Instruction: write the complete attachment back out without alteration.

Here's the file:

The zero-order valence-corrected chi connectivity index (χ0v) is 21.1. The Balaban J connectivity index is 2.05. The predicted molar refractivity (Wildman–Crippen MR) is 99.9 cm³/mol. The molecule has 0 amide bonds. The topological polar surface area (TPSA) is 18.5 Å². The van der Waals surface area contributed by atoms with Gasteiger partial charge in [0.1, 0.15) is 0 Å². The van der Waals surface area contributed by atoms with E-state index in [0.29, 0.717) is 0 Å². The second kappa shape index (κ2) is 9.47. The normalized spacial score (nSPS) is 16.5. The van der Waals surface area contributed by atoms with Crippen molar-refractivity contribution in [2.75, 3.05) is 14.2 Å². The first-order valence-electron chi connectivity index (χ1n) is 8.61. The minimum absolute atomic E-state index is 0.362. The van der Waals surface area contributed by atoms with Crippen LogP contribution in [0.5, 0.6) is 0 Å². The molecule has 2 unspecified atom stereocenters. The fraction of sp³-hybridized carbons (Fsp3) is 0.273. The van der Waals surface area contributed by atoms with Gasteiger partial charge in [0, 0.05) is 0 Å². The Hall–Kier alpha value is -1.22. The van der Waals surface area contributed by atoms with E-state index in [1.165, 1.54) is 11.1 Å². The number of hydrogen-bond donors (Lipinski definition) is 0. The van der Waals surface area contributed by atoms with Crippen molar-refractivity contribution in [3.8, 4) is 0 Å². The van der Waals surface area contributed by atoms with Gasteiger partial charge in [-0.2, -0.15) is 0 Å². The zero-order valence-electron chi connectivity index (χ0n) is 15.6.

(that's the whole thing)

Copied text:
The zero-order valence-corrected chi connectivity index (χ0v) is 21.1. The Balaban J connectivity index is 2.05. The predicted molar refractivity (Wildman–Crippen MR) is 99.9 cm³/mol. The molecule has 0 amide bonds. The topological polar surface area (TPSA) is 18.5 Å². The van der Waals surface area contributed by atoms with Gasteiger partial charge in [0.1, 0.15) is 0 Å². The van der Waals surface area contributed by atoms with E-state index in [0.29, 0.717) is 0 Å². The second kappa shape index (κ2) is 9.47. The normalized spacial score (nSPS) is 16.5. The van der Waals surface area contributed by atoms with Crippen molar-refractivity contribution in [2.75, 3.05) is 14.2 Å². The first-order valence-electron chi connectivity index (χ1n) is 8.61. The minimum absolute atomic E-state index is 0.362. The van der Waals surface area contributed by atoms with Crippen LogP contribution in [0.5, 0.6) is 0 Å². The molecule has 2 unspecified atom stereocenters. The fraction of sp³-hybridized carbons (Fsp3) is 0.273. The van der Waals surface area contributed by atoms with Gasteiger partial charge in [0, 0.05) is 0 Å². The Hall–Kier alpha value is -1.22. The van der Waals surface area contributed by atoms with E-state index in [1.165, 1.54) is 11.1 Å². The number of hydrogen-bond donors (Lipinski definition) is 0. The van der Waals surface area contributed by atoms with Crippen molar-refractivity contribution in [3.8, 4) is 0 Å². The van der Waals surface area contributed by atoms with Gasteiger partial charge in [-0.2, -0.15) is 0 Å². The zero-order valence-electron chi connectivity index (χ0n) is 15.6.